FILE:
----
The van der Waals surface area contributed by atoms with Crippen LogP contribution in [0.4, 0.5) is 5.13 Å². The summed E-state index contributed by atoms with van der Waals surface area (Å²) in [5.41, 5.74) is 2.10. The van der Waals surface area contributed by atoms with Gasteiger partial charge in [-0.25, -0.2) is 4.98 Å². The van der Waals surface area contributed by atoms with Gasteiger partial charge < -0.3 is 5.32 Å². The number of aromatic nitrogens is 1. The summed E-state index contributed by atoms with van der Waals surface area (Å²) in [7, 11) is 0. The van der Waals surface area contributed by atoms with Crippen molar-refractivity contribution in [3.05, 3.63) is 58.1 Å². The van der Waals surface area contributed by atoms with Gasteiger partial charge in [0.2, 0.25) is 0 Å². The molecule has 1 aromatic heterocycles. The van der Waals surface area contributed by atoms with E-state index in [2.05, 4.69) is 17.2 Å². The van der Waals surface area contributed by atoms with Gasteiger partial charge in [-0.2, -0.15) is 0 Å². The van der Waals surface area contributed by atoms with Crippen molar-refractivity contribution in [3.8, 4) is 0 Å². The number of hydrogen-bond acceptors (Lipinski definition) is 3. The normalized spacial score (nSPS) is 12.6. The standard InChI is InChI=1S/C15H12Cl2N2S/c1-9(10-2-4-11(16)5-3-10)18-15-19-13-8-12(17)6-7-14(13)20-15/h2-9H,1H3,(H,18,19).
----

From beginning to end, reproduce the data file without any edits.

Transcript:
The van der Waals surface area contributed by atoms with Crippen LogP contribution in [0.4, 0.5) is 5.13 Å². The summed E-state index contributed by atoms with van der Waals surface area (Å²) in [5.41, 5.74) is 2.10. The van der Waals surface area contributed by atoms with Gasteiger partial charge in [-0.25, -0.2) is 4.98 Å². The van der Waals surface area contributed by atoms with Gasteiger partial charge < -0.3 is 5.32 Å². The number of aromatic nitrogens is 1. The summed E-state index contributed by atoms with van der Waals surface area (Å²) in [7, 11) is 0. The van der Waals surface area contributed by atoms with Crippen molar-refractivity contribution in [3.05, 3.63) is 58.1 Å². The van der Waals surface area contributed by atoms with Gasteiger partial charge in [0.2, 0.25) is 0 Å². The molecule has 1 aromatic heterocycles. The van der Waals surface area contributed by atoms with E-state index in [2.05, 4.69) is 17.2 Å². The van der Waals surface area contributed by atoms with Gasteiger partial charge in [-0.2, -0.15) is 0 Å². The van der Waals surface area contributed by atoms with Crippen molar-refractivity contribution in [3.8, 4) is 0 Å². The number of hydrogen-bond acceptors (Lipinski definition) is 3. The normalized spacial score (nSPS) is 12.6. The standard InChI is InChI=1S/C15H12Cl2N2S/c1-9(10-2-4-11(16)5-3-10)18-15-19-13-8-12(17)6-7-14(13)20-15/h2-9H,1H3,(H,18,19).